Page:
this idea of custom ICC profile is excellent, it
would solve quite a few problems except one. Because prints in general have less
dynamic range then your originals, someone as to decide which part or
parts of the original range will have to be sacrificed or more positively
which will need to be enhanced somewhere in the workflow. Basically it's tone
mapping again. Suppose this profile maker exist, then with experience someone
could learn how to prepare each original to get the best out of it when printed.
I suspect that those using current methods do exactly that knowingly or
intuitively but they attribute this to the method instead of their
----- Original Message -----
Sent: Monday, March 10, 2008 5:00
Subject: Re: curves and gum and
Christopher James book
Yes. It should be inverted. But you have to note which "mode"
the curve window is in. If you give a handful of curves a quick glance they
may look the same. You have to REALLY pay attention to the curve mode being
used to display the curve. A curve calculated for graphic mode (applied to a
positive) will, on the surface, look exactly the same as a curve applied to a
negative -- BUT since PDN users generally work in binary mode it is this
change of mode which functions to invert the curve.
In the end the
effect is generally the same. Ink (read: density) is diverted via the curve
toward the dark-mid tones and print shadows in the negative to compensate for
printer's ink profile. When someone figures out how to take a curve and
programmatically graft it onto a custom ICC profile life will becomes much
simpler for digital negative "curvers" because it'll become as simple as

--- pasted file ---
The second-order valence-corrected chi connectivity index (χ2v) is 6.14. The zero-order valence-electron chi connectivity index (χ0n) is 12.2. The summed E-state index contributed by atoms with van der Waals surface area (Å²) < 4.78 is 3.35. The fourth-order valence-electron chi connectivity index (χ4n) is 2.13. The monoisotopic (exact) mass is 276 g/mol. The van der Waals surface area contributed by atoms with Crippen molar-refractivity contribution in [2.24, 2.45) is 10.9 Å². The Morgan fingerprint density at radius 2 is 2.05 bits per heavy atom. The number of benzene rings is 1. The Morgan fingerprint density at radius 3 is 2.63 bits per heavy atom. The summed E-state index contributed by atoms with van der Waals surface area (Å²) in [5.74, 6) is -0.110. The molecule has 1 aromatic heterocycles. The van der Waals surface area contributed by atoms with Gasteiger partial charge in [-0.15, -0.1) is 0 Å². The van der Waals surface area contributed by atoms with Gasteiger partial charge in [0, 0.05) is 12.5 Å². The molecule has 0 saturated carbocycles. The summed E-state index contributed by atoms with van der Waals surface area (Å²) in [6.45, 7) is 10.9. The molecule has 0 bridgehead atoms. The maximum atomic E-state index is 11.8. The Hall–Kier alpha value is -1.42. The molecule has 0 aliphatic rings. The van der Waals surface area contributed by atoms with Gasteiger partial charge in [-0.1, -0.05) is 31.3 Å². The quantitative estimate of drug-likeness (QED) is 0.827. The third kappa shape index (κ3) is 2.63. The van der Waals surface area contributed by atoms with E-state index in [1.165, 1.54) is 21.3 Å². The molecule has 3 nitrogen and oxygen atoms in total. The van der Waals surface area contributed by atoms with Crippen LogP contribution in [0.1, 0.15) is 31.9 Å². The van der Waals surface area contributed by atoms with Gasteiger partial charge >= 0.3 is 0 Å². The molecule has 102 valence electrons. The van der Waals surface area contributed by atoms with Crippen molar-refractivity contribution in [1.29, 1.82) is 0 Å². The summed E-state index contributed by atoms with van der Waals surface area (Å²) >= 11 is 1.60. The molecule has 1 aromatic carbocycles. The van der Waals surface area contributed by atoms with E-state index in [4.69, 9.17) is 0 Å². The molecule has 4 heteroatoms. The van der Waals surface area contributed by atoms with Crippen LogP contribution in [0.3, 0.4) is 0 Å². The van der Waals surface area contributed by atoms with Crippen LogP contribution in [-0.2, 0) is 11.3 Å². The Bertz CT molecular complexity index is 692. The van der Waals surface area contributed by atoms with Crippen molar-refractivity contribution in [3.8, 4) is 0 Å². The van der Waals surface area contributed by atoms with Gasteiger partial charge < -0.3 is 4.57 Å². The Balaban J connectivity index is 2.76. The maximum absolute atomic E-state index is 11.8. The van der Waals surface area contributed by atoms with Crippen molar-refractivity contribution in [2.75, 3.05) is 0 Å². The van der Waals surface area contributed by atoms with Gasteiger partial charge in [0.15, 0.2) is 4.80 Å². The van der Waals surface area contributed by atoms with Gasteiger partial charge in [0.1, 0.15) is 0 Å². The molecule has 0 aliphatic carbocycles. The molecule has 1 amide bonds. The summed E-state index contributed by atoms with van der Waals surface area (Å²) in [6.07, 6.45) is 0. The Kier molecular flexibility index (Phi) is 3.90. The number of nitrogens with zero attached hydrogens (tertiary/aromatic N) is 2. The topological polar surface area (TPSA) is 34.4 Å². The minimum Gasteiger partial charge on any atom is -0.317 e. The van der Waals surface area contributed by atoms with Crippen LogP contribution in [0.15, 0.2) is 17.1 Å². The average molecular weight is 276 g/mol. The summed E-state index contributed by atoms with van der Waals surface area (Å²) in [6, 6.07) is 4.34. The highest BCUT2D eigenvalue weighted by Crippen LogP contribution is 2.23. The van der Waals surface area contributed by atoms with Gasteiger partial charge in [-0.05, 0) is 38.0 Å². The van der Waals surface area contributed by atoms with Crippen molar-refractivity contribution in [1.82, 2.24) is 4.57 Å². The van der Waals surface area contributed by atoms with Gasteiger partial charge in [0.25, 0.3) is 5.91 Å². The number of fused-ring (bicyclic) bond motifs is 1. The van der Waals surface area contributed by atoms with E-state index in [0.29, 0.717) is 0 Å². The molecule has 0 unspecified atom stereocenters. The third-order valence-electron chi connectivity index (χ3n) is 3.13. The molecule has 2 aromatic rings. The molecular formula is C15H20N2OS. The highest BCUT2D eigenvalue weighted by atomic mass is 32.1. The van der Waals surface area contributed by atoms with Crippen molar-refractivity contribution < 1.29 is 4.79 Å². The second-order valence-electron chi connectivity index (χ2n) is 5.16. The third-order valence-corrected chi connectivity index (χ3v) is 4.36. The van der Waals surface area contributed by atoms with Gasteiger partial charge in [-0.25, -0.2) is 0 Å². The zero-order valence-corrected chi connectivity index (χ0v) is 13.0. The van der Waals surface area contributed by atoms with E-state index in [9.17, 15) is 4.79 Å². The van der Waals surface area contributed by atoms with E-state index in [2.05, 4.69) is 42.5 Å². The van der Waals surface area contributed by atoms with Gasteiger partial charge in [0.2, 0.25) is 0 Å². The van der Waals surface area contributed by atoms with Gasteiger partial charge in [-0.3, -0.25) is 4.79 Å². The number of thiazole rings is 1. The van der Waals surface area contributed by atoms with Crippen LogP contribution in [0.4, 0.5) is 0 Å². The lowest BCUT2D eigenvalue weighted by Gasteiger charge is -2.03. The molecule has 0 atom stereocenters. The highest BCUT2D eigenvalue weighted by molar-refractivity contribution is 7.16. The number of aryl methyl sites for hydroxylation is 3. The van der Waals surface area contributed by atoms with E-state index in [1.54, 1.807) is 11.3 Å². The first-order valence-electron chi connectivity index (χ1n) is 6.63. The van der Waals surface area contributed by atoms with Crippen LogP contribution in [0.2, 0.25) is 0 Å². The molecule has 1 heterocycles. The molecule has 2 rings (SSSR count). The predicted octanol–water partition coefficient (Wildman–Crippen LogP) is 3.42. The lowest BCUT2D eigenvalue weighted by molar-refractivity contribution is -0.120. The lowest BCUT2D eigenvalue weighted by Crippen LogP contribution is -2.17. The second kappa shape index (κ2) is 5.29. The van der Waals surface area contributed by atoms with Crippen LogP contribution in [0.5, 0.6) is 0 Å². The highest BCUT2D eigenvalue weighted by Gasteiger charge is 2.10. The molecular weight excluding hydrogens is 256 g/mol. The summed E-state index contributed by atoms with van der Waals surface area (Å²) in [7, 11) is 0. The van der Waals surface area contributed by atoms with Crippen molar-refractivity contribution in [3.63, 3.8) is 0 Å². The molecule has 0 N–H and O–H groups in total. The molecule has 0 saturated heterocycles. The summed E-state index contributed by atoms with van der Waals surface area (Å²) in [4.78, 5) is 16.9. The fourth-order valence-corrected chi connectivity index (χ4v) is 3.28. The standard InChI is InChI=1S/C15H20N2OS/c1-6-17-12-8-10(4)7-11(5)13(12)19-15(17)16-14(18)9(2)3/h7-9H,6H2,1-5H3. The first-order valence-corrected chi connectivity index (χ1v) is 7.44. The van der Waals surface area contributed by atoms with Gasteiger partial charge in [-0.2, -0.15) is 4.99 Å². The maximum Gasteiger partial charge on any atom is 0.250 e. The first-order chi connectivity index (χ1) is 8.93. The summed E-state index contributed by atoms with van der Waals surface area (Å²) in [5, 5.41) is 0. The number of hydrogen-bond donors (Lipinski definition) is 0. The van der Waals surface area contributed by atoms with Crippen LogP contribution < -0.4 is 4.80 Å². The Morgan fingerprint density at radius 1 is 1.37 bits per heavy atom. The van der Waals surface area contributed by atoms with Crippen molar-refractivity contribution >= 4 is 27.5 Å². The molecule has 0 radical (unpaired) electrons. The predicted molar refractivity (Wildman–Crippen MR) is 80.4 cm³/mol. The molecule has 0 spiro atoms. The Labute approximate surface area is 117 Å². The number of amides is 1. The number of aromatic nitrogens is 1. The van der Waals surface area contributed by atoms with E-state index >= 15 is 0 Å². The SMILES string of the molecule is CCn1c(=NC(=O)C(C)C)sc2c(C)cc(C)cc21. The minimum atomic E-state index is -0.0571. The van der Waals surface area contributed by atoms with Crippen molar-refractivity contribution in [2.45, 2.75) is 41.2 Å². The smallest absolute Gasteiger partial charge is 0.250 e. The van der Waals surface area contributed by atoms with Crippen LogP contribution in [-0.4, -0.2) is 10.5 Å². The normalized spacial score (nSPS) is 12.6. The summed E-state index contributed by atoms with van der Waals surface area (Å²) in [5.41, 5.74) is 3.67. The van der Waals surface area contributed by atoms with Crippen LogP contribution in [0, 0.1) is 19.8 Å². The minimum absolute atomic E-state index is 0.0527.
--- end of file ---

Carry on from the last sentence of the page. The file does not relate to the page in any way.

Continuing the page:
selecting a paper in the print dialogue.
On Mon, Mar 10, 2008 at 1:09 PM, Henry Rattle <firstname.lastname@example.org
Michael – you are right, of course. But my question
was more about – shouldn't a curve that you apply to a positive, curve in
the opposite direction from one you app ly to a negative?
curve, like mine, has the shadows in the bottom left
On 10/3/08 18:44, "Michael Koch-Schulte" <email@example.com> wrote:
Henry, it all depends how the curve data was
gathered in the first place. Neither is right or wrong it's more a matter
of workflow. I choose to apply my curv es to the positive because I'm
taking my readings from a developed positive. I also like to work in PS
with the curve putting my highlights in the bottom left corner using the
graphic scale of 0-100 rather than the binary scale of 0-255. The
important t hing is that you apply the curve to the image at the correct
stage of the procedure. Dan Burkholder started doing it this, I also do it
this way. It intuitive for me. Others apply the curve to the negative.
However one thing puzzles me - there's a note
alongside the curve which says
"Note from David: The curve is applied
before inversion to a negative and
the image should be